Who’s who on the Acceptable Ads Committee? We explain.

The independent Acceptable Ads Committee (AAC) was created in 2017 to establish the criteria that determines just what makes an Acceptable Ad, i.e. an advertisement that has been deemed acceptable to users. 

 

Because users, tired from a constant onslaught of invasive pop-ups and glittery, neon banners, were hungry for a browsing experience that was respectful, calm and nonintrusive. 

 

But users were only one part of the equation. For Acceptable Ads to have a revitalizing and strengthening effect on the ad industry, the Committee understood that these acceptable advertisements needed to bring value to publishers and advertisers as well. They also needed to respect digital rights, understand the nuances of ad tech, be bolstered by scholarship… the list goes on.

 

It was clear the AAC needed to represent a wide variety of viewpoints.

 

Diversity = necessary

 

Diversity is one of the AAC’s founding principles: the Committee is both “intended to be comprised of an accurate, and thus diverse reflection of the key stakeholders of the web and online advertising industry” and “strive[s] to have a diverse committee with a gender, culture and international balance that accurately reflects the global and diverse user base of ad-blocking software.”

 

To reflect this diversity, the AAC is comprised of eleven elected Representatives, coming from a total of nine professional backgrounds.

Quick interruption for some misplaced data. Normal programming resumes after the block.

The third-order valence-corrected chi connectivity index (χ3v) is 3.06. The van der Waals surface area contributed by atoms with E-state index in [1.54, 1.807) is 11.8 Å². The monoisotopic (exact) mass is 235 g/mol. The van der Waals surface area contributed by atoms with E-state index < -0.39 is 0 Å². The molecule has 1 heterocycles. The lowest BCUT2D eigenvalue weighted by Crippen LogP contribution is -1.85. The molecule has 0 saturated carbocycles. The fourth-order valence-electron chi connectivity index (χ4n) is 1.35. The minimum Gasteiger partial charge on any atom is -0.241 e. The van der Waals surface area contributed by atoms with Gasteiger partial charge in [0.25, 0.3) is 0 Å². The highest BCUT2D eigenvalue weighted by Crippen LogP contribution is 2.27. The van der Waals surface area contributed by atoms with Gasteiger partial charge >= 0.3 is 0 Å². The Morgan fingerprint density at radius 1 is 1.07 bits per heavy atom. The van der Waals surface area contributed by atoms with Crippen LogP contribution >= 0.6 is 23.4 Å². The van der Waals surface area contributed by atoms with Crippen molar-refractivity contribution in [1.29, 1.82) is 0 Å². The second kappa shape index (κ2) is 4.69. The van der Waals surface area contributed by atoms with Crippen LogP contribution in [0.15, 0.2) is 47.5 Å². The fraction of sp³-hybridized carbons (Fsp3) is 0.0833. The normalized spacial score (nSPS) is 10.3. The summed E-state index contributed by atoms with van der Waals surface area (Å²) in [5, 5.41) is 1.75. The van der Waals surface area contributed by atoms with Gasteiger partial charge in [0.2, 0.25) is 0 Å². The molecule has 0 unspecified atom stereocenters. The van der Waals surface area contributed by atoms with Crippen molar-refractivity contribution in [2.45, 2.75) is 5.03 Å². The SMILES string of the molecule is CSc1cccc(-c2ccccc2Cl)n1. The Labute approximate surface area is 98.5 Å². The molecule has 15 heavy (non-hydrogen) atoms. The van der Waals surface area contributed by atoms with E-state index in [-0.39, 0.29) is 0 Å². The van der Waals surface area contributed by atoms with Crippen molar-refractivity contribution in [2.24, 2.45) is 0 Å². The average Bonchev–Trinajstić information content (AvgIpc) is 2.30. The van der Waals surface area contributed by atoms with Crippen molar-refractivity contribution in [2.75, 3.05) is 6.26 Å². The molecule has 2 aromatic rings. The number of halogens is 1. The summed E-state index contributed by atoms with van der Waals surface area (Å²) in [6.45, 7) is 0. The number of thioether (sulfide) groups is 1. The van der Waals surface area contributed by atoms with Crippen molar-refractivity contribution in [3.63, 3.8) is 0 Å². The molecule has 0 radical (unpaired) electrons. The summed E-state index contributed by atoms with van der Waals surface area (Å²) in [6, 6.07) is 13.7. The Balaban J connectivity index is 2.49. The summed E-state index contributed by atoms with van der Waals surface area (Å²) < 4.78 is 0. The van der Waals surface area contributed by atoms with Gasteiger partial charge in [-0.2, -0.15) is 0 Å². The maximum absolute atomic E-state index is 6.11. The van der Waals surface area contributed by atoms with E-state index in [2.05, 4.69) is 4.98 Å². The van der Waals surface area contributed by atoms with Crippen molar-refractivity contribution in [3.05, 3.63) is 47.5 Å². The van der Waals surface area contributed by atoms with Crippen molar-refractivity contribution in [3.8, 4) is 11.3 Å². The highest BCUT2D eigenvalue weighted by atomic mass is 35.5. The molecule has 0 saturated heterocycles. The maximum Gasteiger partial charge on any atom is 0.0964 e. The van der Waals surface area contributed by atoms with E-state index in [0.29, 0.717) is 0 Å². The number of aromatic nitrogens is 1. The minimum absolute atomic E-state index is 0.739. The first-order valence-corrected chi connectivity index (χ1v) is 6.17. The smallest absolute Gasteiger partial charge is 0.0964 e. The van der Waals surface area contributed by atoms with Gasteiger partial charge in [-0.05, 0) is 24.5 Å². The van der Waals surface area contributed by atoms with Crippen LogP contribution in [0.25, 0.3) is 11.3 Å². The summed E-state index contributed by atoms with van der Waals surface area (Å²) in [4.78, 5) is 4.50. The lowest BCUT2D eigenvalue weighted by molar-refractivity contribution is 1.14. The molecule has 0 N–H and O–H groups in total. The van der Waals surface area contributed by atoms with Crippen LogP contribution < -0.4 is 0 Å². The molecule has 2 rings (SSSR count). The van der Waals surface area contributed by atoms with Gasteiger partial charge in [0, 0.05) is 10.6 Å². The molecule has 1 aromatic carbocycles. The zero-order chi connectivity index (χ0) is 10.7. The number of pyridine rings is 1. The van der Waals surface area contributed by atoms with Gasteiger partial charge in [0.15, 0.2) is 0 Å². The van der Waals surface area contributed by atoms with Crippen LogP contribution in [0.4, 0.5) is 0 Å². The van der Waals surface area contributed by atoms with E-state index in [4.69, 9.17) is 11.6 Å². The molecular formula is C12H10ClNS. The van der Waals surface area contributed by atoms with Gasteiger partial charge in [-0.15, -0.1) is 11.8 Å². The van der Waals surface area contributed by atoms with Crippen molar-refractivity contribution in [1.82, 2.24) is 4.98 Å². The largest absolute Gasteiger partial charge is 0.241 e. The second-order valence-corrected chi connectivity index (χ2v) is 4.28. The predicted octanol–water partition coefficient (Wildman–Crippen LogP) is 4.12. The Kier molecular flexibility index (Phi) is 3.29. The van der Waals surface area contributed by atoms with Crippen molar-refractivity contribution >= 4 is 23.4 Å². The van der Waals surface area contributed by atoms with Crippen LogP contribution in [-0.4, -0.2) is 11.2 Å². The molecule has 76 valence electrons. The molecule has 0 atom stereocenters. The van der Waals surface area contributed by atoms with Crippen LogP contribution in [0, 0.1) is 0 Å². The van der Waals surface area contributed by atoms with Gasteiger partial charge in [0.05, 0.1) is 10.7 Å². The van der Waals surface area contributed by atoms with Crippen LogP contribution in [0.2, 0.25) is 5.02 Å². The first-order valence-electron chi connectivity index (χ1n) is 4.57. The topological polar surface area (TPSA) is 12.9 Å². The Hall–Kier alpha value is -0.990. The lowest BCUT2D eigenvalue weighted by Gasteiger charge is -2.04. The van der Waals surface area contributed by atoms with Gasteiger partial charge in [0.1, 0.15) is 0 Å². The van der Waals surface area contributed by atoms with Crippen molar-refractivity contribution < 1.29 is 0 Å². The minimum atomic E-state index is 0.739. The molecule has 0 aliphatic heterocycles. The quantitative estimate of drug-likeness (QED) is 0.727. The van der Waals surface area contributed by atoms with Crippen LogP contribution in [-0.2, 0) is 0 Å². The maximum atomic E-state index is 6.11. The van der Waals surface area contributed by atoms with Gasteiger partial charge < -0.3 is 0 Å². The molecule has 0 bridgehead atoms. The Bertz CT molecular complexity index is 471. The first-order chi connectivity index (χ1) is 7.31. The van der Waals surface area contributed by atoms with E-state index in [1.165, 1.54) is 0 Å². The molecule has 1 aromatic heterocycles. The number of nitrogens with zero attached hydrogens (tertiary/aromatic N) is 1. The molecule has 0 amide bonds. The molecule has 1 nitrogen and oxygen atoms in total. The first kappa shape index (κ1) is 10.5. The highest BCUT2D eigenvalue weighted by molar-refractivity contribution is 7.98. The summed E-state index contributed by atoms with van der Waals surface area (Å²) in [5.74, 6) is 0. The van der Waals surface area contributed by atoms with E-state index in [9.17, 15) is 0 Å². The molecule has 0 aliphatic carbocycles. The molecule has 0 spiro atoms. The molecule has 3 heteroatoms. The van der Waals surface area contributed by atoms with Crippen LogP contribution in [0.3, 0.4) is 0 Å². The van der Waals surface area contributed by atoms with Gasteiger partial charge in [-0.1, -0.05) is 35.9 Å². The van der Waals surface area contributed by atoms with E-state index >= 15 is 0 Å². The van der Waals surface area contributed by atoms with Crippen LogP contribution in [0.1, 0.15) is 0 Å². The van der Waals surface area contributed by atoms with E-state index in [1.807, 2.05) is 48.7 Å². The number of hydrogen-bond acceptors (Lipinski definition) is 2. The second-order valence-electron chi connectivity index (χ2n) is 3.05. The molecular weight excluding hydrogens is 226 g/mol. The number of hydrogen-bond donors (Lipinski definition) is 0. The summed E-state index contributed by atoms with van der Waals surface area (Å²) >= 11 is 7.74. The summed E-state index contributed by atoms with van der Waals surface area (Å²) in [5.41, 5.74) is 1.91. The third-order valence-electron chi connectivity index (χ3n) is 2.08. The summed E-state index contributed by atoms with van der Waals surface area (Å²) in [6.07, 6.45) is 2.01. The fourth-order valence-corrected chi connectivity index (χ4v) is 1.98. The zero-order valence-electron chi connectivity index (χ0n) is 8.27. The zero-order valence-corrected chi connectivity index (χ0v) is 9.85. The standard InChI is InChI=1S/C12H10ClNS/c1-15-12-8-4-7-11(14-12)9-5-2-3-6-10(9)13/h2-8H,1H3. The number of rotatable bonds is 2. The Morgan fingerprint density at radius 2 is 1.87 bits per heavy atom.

They are:

 

  • Advertisers: one (1) Representative 
  • Advertising Agencies: one (1) Representative 
  • Ad-Tech: one (1) Representative 
  • Publishers and Content-Creators: one (1) Representative
  • Digital Rights Organizations: three (3) Representatives 
  • Individual Users: one (1) Representative
  • Creative Agents: one (1) Representative 
  • Researchers / Academia: one (1) Representative
  • User Agents: one (1) Representative

Being a Representative comes with a host of responsibilities, including deciding on changes to the Acceptable Ads criteria and modifications to the allowlist. But they don’t do it alone—before making any decisions, a Representative consults and aligns with their Member group. 

 

The Member Groups all help shape the conversation, including nominating and electing their Representative and joining sub-committees to further aid their Representative. The exact number of members in any one Member Group varies—currently, there are fourteen members behind the Ad-Tech Representative, but only four additional Researchers/Academics—though, the mission remains unchanged. A symphony of voices is required to shape the future of the ad ecosystem, and that’s precisely what the AAC has been tasked with doing. 

 

The responsibility of the AAC

 

The AAC meets twice a year, coming together to follow its mission of “chang[ing] the Acceptable Ads criteria for what constitutes an Acceptable Ad, and thereby govern[ing] Acceptable Ads by creating standards for ads that ad-blocking users will deem acceptable and that bring value to publishers and advertisers.”

 

This mission is backed by three core values. These dictate that any decision or action made by the AAC must be guided by following principles that state that, first and foremost, protecting user experience is of paramount importance. It’s also necessary that the AAC only approves ads that ad-blocking users find nonintrusive, and that the AAC will provide publishers and content creators with meaningful monetization opportunities. 

 

Curious about more details? Have a look at our site for everything AAC-related!

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